So far, the government have been able to maintain the false notion that the vaccine alone will end the covid crisis without really being challenged in the mainstream. But even if everyone in the world was vaccinated, would it end? I can’t see how it would. What about adding universal masks and distancing? If we did that, and presumably it was the original intention of the epidemiologists, then yes, that seems plausible. But I don’t personally see that happening in reality unless capitalism ends and we pay people to stay at home. Mandating citizens to take the vaccine I don’t really agree with, but paying them to stay home and follow other rules I think is fine in the circumstances. It’s not as if people won’t be able to enjoy outdoor activities.

But one thing is for sure; whatever it is that we’re doing now clearly isn’t working. Booster shots for some, a dizzying mix of 1, 2 or no vaccine doses for others; plus a different set of restrictions and guidelines in every country when we live in a global world. It’s no wonder we’re still stuck in a loop after almost 2 years of this nonsense.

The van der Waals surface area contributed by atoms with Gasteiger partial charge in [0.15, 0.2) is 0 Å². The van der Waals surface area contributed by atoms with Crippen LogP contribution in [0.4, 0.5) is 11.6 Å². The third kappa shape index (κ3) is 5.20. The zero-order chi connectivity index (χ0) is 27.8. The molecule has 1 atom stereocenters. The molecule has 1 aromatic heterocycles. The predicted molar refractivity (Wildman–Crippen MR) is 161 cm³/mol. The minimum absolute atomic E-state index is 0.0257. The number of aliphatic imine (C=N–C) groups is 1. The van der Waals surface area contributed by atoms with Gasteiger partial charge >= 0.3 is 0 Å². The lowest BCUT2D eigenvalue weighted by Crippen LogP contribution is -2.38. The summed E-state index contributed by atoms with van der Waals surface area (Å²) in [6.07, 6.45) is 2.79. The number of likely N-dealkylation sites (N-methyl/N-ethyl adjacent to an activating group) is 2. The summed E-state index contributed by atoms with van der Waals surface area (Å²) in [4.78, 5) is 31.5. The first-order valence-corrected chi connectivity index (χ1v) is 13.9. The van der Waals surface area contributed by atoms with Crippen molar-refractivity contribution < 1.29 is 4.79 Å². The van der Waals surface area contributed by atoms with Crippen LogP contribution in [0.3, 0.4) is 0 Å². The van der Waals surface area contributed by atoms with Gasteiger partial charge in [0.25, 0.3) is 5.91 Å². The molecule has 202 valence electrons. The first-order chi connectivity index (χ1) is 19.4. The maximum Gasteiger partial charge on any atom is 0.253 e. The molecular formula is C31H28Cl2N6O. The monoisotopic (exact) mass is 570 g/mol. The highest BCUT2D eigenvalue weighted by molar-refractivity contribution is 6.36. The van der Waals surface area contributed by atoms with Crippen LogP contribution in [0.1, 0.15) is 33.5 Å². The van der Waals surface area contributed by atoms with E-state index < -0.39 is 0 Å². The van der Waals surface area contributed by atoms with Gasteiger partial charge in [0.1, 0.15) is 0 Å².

We have to all realise that we have to do something different. If you’re going to do boosters, combine them with lockdowns or at least heavy restrictions, so we can make this the last dose. But then, is it worth wasting a third dose when it doesn’t boost protection by that much? Maybe focus on vaccinating people for the first time, end capitalism and pay people to stay at home. The data shows it will be far more effective than any vaccine.

It’s time to stop asking for Bike Infrastructure

At COP26, all I’ve heard from cycling people are calls for world leaders and governments to not forget that cycling is essential for any kind of sustainable future plan; whether that be the fantasy one they mean (green growth capitalism), or one that actually works (degrowth, equal society).

But what they almost always forget is that there’s a reason why the countries that have bad (or no) bike infrastructure are in that predicament. It’s because of the corrupt right wing governments we have, and the society that has been moulded by them and the media over decades. These governments are not going to fundamentally change now, and what change that does come from the system we’re under will be far too slow to make any difference in the grand scheme of the climate crisis.